Preview · Article · Jul 2009 · Milbank Quarterly
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    • "Growing evidence suggests an integrated approach, in which co-occurring disorders are treated simultaneously, is more effective than treating each disorder separately (Drake et al. 1998; Nuttbrock et al. 1998; De Leon et al. 2000). However, little research has examined the effectiveness of trauma-informed services in the treatment of co-occurring disorders (e.g., Triffleman et al. 1999; Hien et al. 2004; Najavits et al. 2005; Cusack et al. 2008), and no previous study has focused specifically on women with co-occurring disorders to examine treatments addressing the impact of physical and sexual abuse on the lives of these women. "
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    ABSTRACT: The experience of trauma is highly prevalent in the lives of women with mental health and substance abuse problems. We examined how an intervention targeted to provide trauma-informed integrated services in the treatment of co-occurring disorders has changed the content of services reported by clients. We found that the intervention led to an increased provision of integrated services as well as services addressing each content area: trauma, mental health and substance abuse. There was no increase in service quantity from the intervention. Incorporation of trauma-specific element in the treatment of mental health and substance abuse may have been successfully implemented at the service level thereby better serve women with complex behavioral health histories.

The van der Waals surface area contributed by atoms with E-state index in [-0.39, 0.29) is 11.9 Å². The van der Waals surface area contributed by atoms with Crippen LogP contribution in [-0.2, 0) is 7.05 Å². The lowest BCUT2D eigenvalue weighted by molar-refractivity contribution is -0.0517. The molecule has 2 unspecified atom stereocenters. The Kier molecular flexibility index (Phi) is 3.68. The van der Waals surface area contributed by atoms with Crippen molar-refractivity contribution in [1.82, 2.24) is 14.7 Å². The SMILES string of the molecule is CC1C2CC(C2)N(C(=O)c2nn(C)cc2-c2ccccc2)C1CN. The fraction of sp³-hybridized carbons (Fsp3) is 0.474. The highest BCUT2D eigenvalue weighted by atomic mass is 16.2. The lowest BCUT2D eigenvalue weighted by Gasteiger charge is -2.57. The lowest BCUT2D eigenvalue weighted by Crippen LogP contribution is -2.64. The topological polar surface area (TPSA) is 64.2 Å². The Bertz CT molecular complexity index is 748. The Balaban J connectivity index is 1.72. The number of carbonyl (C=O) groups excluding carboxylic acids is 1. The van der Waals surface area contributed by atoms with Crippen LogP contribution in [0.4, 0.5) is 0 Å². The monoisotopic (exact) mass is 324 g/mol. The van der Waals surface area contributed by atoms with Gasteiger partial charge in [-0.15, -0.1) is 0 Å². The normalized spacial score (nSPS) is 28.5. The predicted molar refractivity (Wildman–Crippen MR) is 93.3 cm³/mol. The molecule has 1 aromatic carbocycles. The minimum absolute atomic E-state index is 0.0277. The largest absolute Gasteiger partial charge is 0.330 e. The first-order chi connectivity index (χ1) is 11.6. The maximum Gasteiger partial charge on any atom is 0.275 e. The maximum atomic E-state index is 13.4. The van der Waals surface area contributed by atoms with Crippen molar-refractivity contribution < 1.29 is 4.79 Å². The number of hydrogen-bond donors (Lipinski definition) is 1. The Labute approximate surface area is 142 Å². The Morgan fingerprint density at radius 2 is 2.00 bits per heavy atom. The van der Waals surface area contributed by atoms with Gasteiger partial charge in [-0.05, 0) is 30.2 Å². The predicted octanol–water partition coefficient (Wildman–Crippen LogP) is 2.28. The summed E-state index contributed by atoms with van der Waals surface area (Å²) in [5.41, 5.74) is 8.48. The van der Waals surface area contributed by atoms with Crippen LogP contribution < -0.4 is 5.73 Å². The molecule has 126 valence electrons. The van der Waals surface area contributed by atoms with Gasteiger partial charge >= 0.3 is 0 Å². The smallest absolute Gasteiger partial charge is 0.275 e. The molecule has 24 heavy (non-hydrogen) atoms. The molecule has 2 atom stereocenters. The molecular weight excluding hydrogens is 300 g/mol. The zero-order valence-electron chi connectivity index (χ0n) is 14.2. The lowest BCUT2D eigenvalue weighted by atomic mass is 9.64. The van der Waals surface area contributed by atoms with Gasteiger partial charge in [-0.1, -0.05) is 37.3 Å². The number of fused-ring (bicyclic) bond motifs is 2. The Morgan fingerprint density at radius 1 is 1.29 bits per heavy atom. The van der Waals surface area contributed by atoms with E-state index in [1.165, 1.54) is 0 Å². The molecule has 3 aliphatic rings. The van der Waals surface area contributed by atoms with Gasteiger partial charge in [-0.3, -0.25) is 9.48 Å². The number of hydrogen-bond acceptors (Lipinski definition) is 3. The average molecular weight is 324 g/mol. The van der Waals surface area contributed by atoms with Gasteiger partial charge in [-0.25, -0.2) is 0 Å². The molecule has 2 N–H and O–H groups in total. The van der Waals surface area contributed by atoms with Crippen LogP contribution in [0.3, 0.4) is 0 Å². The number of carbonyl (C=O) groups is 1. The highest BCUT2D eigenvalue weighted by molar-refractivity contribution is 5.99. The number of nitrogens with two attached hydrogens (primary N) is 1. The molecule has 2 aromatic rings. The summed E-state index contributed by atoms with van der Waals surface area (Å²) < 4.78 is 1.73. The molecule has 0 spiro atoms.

Full-text · Article · Apr 2009 · Community Mental Health Journal